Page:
Crystal Catacombs procedurally generates neon sci-fi, roguelikey platform exploration

Nobody would blame you for having had your fill of sidescrolling, procedurally generated platforming roguelikes, but Crystal Catacombs might be worth a curious glance before you swear off the sub-sub-genre forever. For one thing, it's gorgeous, employing tiny yet detailed and colourful (but not garishly so) pixel art to bring its neon cavey world to life. It's a slightly different breed of game to something like Spelunky - the physics are nowhere near as delightfully precise - but you should find something to enjoy here if you traversed your way through Super Metroid or Symphony of the Night back in the day. Details and demo link after the break.

I've played the demo - you can also play the online demo here - and I have to say, I'm not a fan of the floaty jump physics and reliance on wall-jumping. I did eventually get somewhat used to it, because I find the game's shimmering, characterful art design and exploration focus so appealing, but be aware going in that it's not quite as slickly engineered as other platformers of this ilk.

Here are some of the things you can expect, if you decide that Crystal Catacombs is worthy of your $10: procedurally generated levels, an RPG-style character upgrade system, various artifacts to augment your character with, bosses, jungles, caves, the colour purple, and the neat ability to zoom in and out for a better view. I suspect the following trailer will pique your interest - it certainly did mine.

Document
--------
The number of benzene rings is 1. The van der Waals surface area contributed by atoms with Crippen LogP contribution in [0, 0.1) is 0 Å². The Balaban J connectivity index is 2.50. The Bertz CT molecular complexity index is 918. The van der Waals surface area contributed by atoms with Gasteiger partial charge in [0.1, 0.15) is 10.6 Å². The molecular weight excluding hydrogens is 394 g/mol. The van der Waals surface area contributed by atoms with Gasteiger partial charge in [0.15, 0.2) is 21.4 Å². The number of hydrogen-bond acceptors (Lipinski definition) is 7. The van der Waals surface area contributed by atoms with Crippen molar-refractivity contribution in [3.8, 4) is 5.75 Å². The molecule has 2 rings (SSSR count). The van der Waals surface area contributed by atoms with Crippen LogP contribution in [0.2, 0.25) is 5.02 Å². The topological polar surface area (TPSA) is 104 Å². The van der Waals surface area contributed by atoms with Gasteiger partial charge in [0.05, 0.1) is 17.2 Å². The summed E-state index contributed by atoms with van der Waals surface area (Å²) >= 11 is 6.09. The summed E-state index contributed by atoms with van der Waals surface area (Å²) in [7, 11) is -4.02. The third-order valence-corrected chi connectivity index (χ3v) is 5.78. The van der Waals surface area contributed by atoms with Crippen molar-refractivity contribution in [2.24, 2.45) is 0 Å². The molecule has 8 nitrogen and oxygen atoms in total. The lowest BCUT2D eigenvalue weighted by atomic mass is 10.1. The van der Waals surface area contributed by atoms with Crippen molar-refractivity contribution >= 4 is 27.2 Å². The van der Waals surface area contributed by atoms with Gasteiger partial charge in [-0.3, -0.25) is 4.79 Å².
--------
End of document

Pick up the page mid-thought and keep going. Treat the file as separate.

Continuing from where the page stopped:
Crystal Catacombs is out now. You can vote for it over on Steam Greenlight if you like.

Cheers, RPS .

Tom Sykes

Tom loves exploring in games, whether it’s going the wrong way in a platformer or burgling an apartment in Deus Ex. His favourite game worlds—Stalker, Dark Souls, Thief—have an atmosphere you could wallop with a blackjack. He enjoys horror, adventure, puzzle games and RPGs, and played the Japanese version of Final Fantasy VIII with a translated script he printed off from the internet. Tom has been writing about free games for PC Gamer since 2012. If he were packing for a desert island, he’d take his giant Columbo boxset and a laptop stuffed with PuzzleScript games.